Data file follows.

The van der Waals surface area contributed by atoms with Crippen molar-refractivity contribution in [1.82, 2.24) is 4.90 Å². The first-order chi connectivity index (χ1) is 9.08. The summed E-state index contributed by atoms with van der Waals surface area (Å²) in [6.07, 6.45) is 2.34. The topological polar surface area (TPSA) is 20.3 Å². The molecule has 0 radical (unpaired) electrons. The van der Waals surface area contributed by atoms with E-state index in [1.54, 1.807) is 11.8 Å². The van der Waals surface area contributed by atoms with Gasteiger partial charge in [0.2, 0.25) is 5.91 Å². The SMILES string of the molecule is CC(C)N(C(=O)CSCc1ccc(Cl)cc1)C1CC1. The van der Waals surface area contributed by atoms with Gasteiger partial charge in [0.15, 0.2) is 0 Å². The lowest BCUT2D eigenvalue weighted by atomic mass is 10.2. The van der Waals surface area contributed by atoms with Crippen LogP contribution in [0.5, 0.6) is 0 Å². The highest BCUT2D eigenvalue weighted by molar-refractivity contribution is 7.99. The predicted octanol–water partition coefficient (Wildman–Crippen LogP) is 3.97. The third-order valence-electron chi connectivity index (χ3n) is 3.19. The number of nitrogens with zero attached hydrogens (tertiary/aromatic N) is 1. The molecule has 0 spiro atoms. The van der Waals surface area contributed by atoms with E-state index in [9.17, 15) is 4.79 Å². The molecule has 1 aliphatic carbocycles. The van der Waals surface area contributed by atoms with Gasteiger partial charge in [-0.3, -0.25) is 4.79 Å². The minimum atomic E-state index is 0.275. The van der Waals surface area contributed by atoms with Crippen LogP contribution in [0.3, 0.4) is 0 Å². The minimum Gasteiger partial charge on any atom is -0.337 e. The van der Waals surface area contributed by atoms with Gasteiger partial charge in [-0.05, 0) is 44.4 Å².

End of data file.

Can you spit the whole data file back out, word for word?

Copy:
The van der Waals surface area contributed by atoms with Crippen molar-refractivity contribution in [1.82, 2.24) is 4.90 Å². The first-order chi connectivity index (χ1) is 9.08. The summed E-state index contributed by atoms with van der Waals surface area (Å²) in [6.07, 6.45) is 2.34. The topological polar surface area (TPSA) is 20.3 Å². The molecule has 0 radical (unpaired) electrons. The van der Waals surface area contributed by atoms with E-state index in [1.54, 1.807) is 11.8 Å². The van der Waals surface area contributed by atoms with Gasteiger partial charge in [0.2, 0.25) is 5.91 Å². The SMILES string of the molecule is CC(C)N(C(=O)CSCc1ccc(Cl)cc1)C1CC1. The van der Waals surface area contributed by atoms with Gasteiger partial charge in [0.15, 0.2) is 0 Å². The lowest BCUT2D eigenvalue weighted by atomic mass is 10.2. The van der Waals surface area contributed by atoms with Crippen LogP contribution in [0.5, 0.6) is 0 Å². The highest BCUT2D eigenvalue weighted by molar-refractivity contribution is 7.99. The predicted octanol–water partition coefficient (Wildman–Crippen LogP) is 3.97. The third-order valence-electron chi connectivity index (χ3n) is 3.19. The number of nitrogens with zero attached hydrogens (tertiary/aromatic N) is 1. The molecule has 0 spiro atoms. The van der Waals surface area contributed by atoms with E-state index in [9.17, 15) is 4.79 Å². The molecule has 1 aliphatic carbocycles. The van der Waals surface area contributed by atoms with Gasteiger partial charge in [-0.3, -0.25) is 4.79 Å². The minimum atomic E-state index is 0.275. The van der Waals surface area contributed by atoms with Crippen LogP contribution in [0.3, 0.4) is 0 Å². The minimum Gasteiger partial charge on any atom is -0.337 e. The van der Waals surface area contributed by atoms with Gasteiger partial charge in [-0.05, 0) is 44.4 Å².